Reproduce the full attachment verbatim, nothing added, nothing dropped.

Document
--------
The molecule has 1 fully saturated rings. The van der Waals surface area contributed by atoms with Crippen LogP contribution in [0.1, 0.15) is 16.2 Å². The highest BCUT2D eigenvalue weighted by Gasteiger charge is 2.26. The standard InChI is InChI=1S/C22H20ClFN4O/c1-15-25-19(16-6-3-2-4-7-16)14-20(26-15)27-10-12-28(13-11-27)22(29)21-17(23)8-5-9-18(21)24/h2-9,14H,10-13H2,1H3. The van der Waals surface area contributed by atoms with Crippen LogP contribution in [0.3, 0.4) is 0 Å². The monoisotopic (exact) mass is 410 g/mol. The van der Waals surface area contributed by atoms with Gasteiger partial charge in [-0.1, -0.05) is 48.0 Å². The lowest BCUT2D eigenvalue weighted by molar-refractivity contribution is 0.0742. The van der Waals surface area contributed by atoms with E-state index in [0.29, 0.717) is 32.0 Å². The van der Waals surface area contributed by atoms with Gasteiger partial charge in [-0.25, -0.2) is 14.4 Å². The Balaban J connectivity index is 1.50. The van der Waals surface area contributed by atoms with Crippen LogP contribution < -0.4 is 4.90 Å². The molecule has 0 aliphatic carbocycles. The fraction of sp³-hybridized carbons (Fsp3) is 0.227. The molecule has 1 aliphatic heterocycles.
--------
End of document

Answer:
The molecule has 1 fully saturated rings. The van der Waals surface area contributed by atoms with Crippen LogP contribution in [0.1, 0.15) is 16.2 Å². The highest BCUT2D eigenvalue weighted by Gasteiger charge is 2.26. The standard InChI is InChI=1S/C22H20ClFN4O/c1-15-25-19(16-6-3-2-4-7-16)14-20(26-15)27-10-12-28(13-11-27)22(29)21-17(23)8-5-9-18(21)24/h2-9,14H,10-13H2,1H3. The van der Waals surface area contributed by atoms with Crippen LogP contribution in [0.3, 0.4) is 0 Å². The monoisotopic (exact) mass is 410 g/mol. The van der Waals surface area contributed by atoms with Gasteiger partial charge in [-0.1, -0.05) is 48.0 Å². The lowest BCUT2D eigenvalue weighted by molar-refractivity contribution is 0.0742. The van der Waals surface area contributed by atoms with E-state index in [0.29, 0.717) is 32.0 Å². The van der Waals surface area contributed by atoms with Gasteiger partial charge in [-0.25, -0.2) is 14.4 Å². The Balaban J connectivity index is 1.50. The van der Waals surface area contributed by atoms with Crippen LogP contribution < -0.4 is 4.90 Å². The molecule has 0 aliphatic carbocycles. The fraction of sp³-hybridized carbons (Fsp3) is 0.227. The molecule has 1 aliphatic heterocycles.